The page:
Here’s how you implement the Pomodoro Technique to help you focus:
1️⃣ Remove as many distractions as possible so your attention won’t be hijacked. Set your phone to “Do Not Disturb” to block notifications. Hide the phone somewhere you can’t see it. Turn off all app notifications on your computer. Close the chat window.
2️⃣ Pick a task.
3️⃣ Set a timer for 25 minutes. If you don’t want to waste time resetting the timer, get two timers: one for the focus period and another for the break.
4️⃣ Start the 25-minute timer and focus on the task for the next 25 minutes. Don’t let anything distract you. (There are many phone apps, such as Forest, but for me, a phone was too tempting, so I use a simple timer.)
5️⃣ When 25 minutes are up, take a 5-minute brain break. Relax your brain and try not to focus on anything during that break. Don’t check your email. You can grab a cup of tea or do some exercise.
6️⃣ Then do another 25 minutes of focused work, followed by a 5-minute break.
7️⃣ Repeat this cycle 2 or 3 times. Once you’ve completed 2 or 3 cycles, take a longer break, such as 30 minutes.
✅ Why is the Pomodoro Technique Effective?
This technique works because you know you’ll get a break in 25 minutes, which motivates you to focus.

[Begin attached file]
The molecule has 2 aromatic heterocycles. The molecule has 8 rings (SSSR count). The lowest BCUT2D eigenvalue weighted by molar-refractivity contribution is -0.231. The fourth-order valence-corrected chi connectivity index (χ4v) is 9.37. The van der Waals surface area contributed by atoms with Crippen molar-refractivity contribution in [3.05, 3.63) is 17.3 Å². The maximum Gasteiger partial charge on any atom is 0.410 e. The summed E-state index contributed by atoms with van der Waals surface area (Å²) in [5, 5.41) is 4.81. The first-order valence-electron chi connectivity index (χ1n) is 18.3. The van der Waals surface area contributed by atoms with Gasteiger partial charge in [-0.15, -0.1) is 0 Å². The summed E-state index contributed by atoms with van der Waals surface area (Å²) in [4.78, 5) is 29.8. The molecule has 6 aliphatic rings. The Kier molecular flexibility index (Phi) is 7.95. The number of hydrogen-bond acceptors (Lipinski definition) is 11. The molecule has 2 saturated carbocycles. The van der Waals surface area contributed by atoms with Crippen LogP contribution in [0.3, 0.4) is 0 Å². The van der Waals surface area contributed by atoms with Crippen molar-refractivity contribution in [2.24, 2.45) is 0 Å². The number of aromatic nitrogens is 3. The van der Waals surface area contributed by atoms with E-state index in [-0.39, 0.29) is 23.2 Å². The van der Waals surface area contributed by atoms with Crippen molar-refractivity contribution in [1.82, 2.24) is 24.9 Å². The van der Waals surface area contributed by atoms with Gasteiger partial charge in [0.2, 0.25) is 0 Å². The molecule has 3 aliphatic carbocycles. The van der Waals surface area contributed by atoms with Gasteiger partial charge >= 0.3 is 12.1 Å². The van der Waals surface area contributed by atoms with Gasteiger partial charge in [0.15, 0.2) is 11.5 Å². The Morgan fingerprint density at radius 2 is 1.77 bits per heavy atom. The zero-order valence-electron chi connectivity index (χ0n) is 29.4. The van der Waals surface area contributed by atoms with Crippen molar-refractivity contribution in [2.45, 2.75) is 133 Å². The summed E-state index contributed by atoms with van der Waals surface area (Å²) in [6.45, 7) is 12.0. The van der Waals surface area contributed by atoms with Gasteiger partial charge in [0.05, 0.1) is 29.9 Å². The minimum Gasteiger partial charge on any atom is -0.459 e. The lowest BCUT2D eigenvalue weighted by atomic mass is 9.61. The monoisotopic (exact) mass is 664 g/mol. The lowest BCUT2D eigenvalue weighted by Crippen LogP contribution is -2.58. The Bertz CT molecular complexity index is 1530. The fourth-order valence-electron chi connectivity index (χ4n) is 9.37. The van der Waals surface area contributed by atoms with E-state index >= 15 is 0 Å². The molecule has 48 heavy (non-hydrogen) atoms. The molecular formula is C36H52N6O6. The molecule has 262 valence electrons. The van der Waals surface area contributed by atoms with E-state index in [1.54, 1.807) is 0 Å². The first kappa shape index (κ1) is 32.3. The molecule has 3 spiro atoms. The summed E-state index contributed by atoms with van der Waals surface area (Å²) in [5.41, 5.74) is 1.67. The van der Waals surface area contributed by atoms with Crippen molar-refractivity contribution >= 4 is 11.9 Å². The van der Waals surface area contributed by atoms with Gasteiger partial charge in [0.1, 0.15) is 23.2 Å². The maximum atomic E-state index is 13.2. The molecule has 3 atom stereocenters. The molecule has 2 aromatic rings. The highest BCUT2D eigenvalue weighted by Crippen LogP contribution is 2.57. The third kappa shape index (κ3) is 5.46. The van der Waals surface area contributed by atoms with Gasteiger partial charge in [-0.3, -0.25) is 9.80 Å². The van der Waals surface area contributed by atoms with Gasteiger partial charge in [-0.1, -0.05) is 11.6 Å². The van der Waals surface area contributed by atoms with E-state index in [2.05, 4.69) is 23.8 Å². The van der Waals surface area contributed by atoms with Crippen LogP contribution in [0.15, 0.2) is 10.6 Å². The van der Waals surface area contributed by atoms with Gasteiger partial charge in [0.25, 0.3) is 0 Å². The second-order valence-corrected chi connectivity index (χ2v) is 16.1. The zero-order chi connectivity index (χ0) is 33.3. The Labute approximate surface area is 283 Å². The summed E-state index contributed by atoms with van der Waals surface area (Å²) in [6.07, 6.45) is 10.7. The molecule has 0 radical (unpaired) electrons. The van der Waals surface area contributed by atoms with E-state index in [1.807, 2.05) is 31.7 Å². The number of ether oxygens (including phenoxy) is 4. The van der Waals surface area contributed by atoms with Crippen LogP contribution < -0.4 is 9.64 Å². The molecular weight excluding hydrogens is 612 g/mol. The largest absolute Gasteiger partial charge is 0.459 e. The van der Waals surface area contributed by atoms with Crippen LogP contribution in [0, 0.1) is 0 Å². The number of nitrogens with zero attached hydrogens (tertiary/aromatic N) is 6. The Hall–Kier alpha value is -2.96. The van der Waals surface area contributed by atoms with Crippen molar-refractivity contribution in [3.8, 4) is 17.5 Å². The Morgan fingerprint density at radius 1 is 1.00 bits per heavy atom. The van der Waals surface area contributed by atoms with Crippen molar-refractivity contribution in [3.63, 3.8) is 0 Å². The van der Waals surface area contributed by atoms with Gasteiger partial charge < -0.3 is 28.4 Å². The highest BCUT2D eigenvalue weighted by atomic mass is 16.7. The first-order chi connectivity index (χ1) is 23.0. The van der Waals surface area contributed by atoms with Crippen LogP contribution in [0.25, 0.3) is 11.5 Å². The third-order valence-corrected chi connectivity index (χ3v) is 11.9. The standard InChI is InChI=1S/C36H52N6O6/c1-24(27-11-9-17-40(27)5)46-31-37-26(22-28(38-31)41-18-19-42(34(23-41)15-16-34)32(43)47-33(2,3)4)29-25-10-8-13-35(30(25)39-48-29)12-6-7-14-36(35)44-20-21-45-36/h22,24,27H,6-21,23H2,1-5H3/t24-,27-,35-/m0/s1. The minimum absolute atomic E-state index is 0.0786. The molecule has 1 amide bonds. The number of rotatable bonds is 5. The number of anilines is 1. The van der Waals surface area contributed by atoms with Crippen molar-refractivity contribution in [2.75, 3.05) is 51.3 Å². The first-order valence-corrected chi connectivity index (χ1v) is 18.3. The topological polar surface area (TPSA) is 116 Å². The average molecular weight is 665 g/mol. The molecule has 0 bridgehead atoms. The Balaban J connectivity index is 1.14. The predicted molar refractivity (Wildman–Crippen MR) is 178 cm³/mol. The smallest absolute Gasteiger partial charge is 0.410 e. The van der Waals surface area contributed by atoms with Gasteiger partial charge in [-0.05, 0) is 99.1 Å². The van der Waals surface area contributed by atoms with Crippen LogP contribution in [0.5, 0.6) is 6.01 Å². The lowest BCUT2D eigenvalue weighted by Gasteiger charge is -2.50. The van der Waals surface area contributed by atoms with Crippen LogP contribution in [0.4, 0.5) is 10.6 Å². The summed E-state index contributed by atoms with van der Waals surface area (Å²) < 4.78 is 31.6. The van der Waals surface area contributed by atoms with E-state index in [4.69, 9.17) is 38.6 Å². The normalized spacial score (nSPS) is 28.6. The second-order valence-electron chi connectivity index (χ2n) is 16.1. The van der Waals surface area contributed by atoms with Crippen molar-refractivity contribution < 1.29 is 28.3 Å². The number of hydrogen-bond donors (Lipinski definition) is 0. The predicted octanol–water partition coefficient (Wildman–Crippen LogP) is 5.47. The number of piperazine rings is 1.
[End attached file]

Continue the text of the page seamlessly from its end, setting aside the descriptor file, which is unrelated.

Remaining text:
Even if you’re not fully convinced or motivated, give the Pomodoro Technique a try.
In his book, Feeling Good: The New Mood Therapy, David D. Burns, M.D., says that “action must come first, and then the motivation comes later on.” He states, “if you wait until you’re ‘in the mood,’ you may wait forever!”
By taking action, you’ll get motivated. As you become more motivated, you’ll take more action. This is a virtuous cycle.
🧠 How Does the Pomodoro Technique Help with Learning?
In addition to the focused time you gain, the Pomodoro Technique offers some advantages in terms of learning.
Barbara Oakley, Beth Rogowsky, and Terrence Sejnowski explain that the short brain breaks give your neurons a chance to consolidate. These brain breaks will help new information be stored in your long-term memory.
In my previous post, “How to Become a Creative Thinker,” I wrote that for learning to happen, your brain needs to go through the cycle of “focused mode” and “diffuse mode.” By taking a short break between focused sessions, your brain will go through that necessary cycle.
If you’re convinced, give the Pomodoro Technique a try. Even if you’re not convinced, try it anyway. Remember, action comes first before motivation. You’ll be amazed at how effective this simple technique is and how much it helps you focus.
🚀 Take Action Now!
Get a timer and try the Pomodoro Technique. On a spreadsheet, tally each Pomodoro session. Looking at all the Pomodoro sessions you’ve completed will make you feel good, and it will work as a “reward,” which is another essential ingredient of your habit formation process.
I would love to hear about your experiences using the Pomodoro Technique. Please share them in the comment section below.